Eagulls = TRAAMS + Radio Moscow + The Cure
The sophomore album by British band Eagulls isn’t so much a step forward as it is a dance in the same place, and they’re starting to dig themselves into a pit around the fire—which isn’t a total mark against them. They’ve definitely found their voice in the music world as a band that is successful, if at times bordering on the commercial. They have a knack for good hooks and strong melody, but they never seem able to really punch that through as they put their decent but uninspired vocals first and foremost. It persistently sounds like The Cure’s Robert Smith, shed 30 years and a whole lot of talent, singing, “Why’s life like a record skipped / Don’t know how much more / how much longer I can bear.” With lyrics like that, you can make a whole lot of unsubstantial blather sound catchy and complex—which they do, for some, with the appeal of a down-tempo yet upbeat rhythm.
But it seems that this is the niche that Eagulls are comfortable filling. They have a cohesive voice across both of their albums without ever actually sounding completely entrenched, which is good and hard to do, especially if you’re appealing to as large a market as popular music. One of the major changes from their debut album is their approach to repetition. On their debut, they used repetitive phrases extensively. On Ullages, they have either gotten rid of those phrases or made them complex enough to not be obvious, a sure sign that these guys are trying to branch out into a musicianship with contours and shades. They’re not quite to the point where it would be accurate to commend them as the vanguard of musical talent, but they’re doing a decent job.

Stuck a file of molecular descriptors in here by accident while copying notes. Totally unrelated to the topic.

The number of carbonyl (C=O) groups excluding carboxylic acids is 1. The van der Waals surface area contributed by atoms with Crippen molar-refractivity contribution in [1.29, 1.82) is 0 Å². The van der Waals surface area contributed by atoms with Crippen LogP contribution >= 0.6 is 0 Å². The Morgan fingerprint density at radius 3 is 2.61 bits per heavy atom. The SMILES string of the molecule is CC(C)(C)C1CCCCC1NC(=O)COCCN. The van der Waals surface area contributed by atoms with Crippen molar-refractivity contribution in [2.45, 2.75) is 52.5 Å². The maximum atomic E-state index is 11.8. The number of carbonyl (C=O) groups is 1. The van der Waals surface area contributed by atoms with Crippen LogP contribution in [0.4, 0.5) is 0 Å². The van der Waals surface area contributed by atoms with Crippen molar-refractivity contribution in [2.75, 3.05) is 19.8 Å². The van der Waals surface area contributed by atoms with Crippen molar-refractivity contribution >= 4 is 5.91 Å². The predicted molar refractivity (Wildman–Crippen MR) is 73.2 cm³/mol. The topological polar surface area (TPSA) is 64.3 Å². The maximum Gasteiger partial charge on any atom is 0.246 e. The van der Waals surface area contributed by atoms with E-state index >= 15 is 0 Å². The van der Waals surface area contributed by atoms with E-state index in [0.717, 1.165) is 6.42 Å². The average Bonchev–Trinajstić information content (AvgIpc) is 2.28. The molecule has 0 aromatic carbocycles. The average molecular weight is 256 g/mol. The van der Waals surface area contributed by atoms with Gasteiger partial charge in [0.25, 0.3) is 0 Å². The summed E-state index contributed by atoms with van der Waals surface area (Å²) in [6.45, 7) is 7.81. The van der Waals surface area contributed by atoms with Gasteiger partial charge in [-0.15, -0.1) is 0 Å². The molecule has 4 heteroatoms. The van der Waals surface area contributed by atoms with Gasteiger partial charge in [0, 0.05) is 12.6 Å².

One of the things that’s stayed the same for both albums is that the best song always seems to come at the very front. “Heads or Tails” quickly grabbed my attention and made the anticipation for the rest of the album palpable. Unfortunately, that feeling sort of fades away the further into the album you go. The guitar on “Heads or Tails” is definitely the part that shines brightest, however; the licks coming out of this piece are on par with some of the best, old-school rock n’ roll coming out today, and it’s one of the few reasons to give this band a couple more chances in the hopes that they can focus on the un-nurtured—or possibly just newly discovered—talent that lies dormant beneath what eventually comes out to be an altogether amateur project. Ullages could benefit a lot from some differentiation. Each song starts with a variably catchy tune but then descends into the vocals, which are really only given a punch of stimulus by the drummer’s strict adherence to the variations in vocal structure. A lot of the time, each song just ends up sounding far too similar to the track before. If they had a couple of similar-sounding songs interspersed with some experimentation, it would do a lot of good. It’s not a step in the wrong direction—it’s just a single step that takes a whole album to come forward. –Brian Udall